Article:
Volume 79, Number 18 | Oct 7 - 13, 2009
West and East Village, Chelsea, Soho, Noho, Little Italy, Chinatown and Lower East Side, Since 1933

Talking Point

Big town, small town, it always seems the fix is in

By Carl R. Hultberg 

In the North Country there is the town meeting. Citizens get together to conduct the town’s business and generally shout it out. Of course everything that is important gets decided behind the scenes.

From my experience working at the recycling facility in Danbury, New Hampshire, for the last year and a half, I’d say that many big decisions and deals went down right there at the dump. When one of the honchos arrived in the winter to talk to our selectman boss, that was my cue to find something to do outside. Perhaps this is the way it has to be in local government, unless we want to return to actual warlord rule. And believe me, there are people working on that project. 

So how can a town meeting/community board meeting be anything but a shouting match? That’s all that’s left, the outrage, the theater. I remember my last Community Board 2 meeting. Having been part of the Village Green Recycling Team center at the corner of Sixth Ave. and Fourth St. for more than 10 years, we had been a protected eco-project of the former Village C.B. 2 matriarch, Rita Lee (bless her heart). But by 1999 our informal lease on public space was being challenged, to say the least.

There were those who thought that since the New York City Department of Sanitation was running the curbside program, the Village Green drop-off facility was obsolete. Never mind that most people in the industry knew that the Department of Sanitation was disposing of most of the curbside material as trash while the Village Green could document all its markets. 

Then there was N.Y.U. The university was my employer at the time (N.Y.U. Recycling) and the Village Green had certainly been useful to the university’s recycling education efforts. But it turned out the university’s presidential penthouse afforded a view of the recycling operation. The same problem for the folks who bought into the disaster co-op across Sixth Ave. After their long-waged war with the building’s former owner, who’d maintained ownership of the commercial properties, he got back at the co-op owners by bringing in porno stores. 

After losing many battles to this guy, the bitter co-op owners turned their eyes toward a more suitable target: the minority-crowded basketball games taking place at the public courts on the corner of Third St. in the summer. The black presence that was supposedly lowering their property values. It wouldn’t have been politically correct to go after the courts themselves; after all, they’d been the breeding grounds for future N.B.A. stars.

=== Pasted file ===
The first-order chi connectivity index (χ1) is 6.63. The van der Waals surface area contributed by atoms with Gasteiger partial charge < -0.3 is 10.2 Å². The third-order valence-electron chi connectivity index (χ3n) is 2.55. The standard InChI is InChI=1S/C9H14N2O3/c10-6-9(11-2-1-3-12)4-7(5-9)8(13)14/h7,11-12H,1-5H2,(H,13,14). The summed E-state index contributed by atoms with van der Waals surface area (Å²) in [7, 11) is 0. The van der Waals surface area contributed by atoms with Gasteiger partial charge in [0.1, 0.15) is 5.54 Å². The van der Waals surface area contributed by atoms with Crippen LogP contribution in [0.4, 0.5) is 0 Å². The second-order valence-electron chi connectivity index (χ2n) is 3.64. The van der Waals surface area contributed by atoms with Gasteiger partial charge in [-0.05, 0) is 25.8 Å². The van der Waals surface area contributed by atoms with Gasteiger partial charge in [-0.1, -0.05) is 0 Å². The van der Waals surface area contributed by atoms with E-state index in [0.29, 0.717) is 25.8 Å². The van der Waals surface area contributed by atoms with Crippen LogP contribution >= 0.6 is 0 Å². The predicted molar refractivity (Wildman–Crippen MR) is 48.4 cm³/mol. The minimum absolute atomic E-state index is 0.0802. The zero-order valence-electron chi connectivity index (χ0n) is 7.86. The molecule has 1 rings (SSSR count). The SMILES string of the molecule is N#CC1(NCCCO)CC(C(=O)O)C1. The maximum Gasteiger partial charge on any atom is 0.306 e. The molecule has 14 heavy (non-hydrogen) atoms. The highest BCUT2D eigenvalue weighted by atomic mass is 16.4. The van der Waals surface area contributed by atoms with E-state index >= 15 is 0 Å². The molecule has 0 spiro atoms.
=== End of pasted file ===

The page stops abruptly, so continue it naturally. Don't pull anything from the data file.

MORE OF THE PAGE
So, in their desperation to sell their poison co-ops at not too great a loss, the yuppies from hell from across Sixth Ave. targeted the Village Green. It finally came down to that last C.B. 2 meeting in 1999, when I sat and witnessed an elaborately staged show trial.

Somehow these industrious real-estate investors had gotten together dozens of “witnesses,” including elderly people from an old-folk’s home blocks away from the V.G.R.T. These folks all stood there and testified to the villainous activities of the Village Green. Drug dealing. Trashing the park. Breaking glass in the middle of the night. Releasing rats into the neighborhood. There were other alleged crimes I’m not sure I remember. 

Alone at the meeting late at night after six other meetings had exhausted the limits of my volunteer witnesses, I got up to try to counter this mob. What could I say? We’d cleaned that park for years, chased out the drug dealers, processed hundreds of tons of materials without ever a single local complaint before this... .  The rats came from the restaurant.

Boo hiss.

I sat down in tears.

Thirteen years of volunteer work and I get drummed out as a drug dealer. Needless to say, the termination of the Village Green (like the earlier wipe out of Adam Purple’s Garden of Eden on the Lower East Side) was a done deal. The theatrics were just for my benefit, I guess. 

Soon the Village Green haters had their own private viewing garden that, just by coincidence, extended the former V.G.R.T. facility right to the limits of the basketball court. Sorry fellows, no more viewing area for the tournament games. As the leader of the real-estate crowd had told the basketball organizers at an earlier community board meeting: “Why don’t you boys play basketball in your own neighborhood?” 

To be fair, Ann Arlen and Keith Crandell from C.B. 2 both tried to help. But after all those years, the V.G.R.T. volunteer base was stretched thin and the voices of property owners spoke loud. I suppose we were lucky to have had such a charmed life at the Village Green for so long. Rescuing the original curbside pilot program in 1986 (covered in The Villager!), hanging out with Susan Sarandon while her husband Tim Robbins played pickup basketball. Of course when she got to City Hall in front of the TV cameras, Susan forgot our name. That’s the way it goes... .

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